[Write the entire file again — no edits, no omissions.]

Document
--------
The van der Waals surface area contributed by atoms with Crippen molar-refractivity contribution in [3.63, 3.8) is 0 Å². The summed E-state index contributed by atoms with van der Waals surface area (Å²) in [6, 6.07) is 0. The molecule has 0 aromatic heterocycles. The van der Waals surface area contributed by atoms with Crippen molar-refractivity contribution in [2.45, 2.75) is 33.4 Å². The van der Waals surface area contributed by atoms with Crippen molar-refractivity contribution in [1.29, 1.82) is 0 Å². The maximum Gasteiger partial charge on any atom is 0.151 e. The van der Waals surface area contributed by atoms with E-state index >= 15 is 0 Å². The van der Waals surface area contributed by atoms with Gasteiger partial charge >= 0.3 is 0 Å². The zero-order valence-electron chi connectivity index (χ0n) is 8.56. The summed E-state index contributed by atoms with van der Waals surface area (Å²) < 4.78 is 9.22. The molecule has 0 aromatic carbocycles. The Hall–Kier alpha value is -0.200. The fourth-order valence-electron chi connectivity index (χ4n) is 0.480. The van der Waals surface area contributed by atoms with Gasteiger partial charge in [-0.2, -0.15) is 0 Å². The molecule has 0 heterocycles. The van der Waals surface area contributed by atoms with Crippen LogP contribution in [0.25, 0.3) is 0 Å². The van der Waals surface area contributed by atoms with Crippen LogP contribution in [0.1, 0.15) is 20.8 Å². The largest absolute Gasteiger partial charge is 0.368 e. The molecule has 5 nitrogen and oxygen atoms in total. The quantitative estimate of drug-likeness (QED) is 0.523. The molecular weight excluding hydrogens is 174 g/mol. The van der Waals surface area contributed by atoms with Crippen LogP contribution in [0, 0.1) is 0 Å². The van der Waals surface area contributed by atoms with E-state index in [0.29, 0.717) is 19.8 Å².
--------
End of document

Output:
The van der Waals surface area contributed by atoms with Crippen molar-refractivity contribution in [3.63, 3.8) is 0 Å². The summed E-state index contributed by atoms with van der Waals surface area (Å²) in [6, 6.07) is 0. The molecule has 0 aromatic heterocycles. The van der Waals surface area contributed by atoms with Crippen molar-refractivity contribution in [2.45, 2.75) is 33.4 Å². The van der Waals surface area contributed by atoms with Crippen molar-refractivity contribution in [1.29, 1.82) is 0 Å². The maximum Gasteiger partial charge on any atom is 0.151 e. The van der Waals surface area contributed by atoms with E-state index >= 15 is 0 Å². The van der Waals surface area contributed by atoms with Gasteiger partial charge >= 0.3 is 0 Å². The zero-order valence-electron chi connectivity index (χ0n) is 8.56. The summed E-state index contributed by atoms with van der Waals surface area (Å²) < 4.78 is 9.22. The molecule has 0 aromatic carbocycles. The Hall–Kier alpha value is -0.200. The fourth-order valence-electron chi connectivity index (χ4n) is 0.480. The van der Waals surface area contributed by atoms with Gasteiger partial charge in [-0.2, -0.15) is 0 Å². The molecule has 0 heterocycles. The van der Waals surface area contributed by atoms with Crippen LogP contribution in [0.25, 0.3) is 0 Å². The van der Waals surface area contributed by atoms with Crippen LogP contribution in [0.1, 0.15) is 20.8 Å². The largest absolute Gasteiger partial charge is 0.368 e. The molecule has 5 nitrogen and oxygen atoms in total. The quantitative estimate of drug-likeness (QED) is 0.523. The molecular weight excluding hydrogens is 174 g/mol. The van der Waals surface area contributed by atoms with Crippen LogP contribution in [0, 0.1) is 0 Å². The van der Waals surface area contributed by atoms with E-state index in [0.29, 0.717) is 19.8 Å².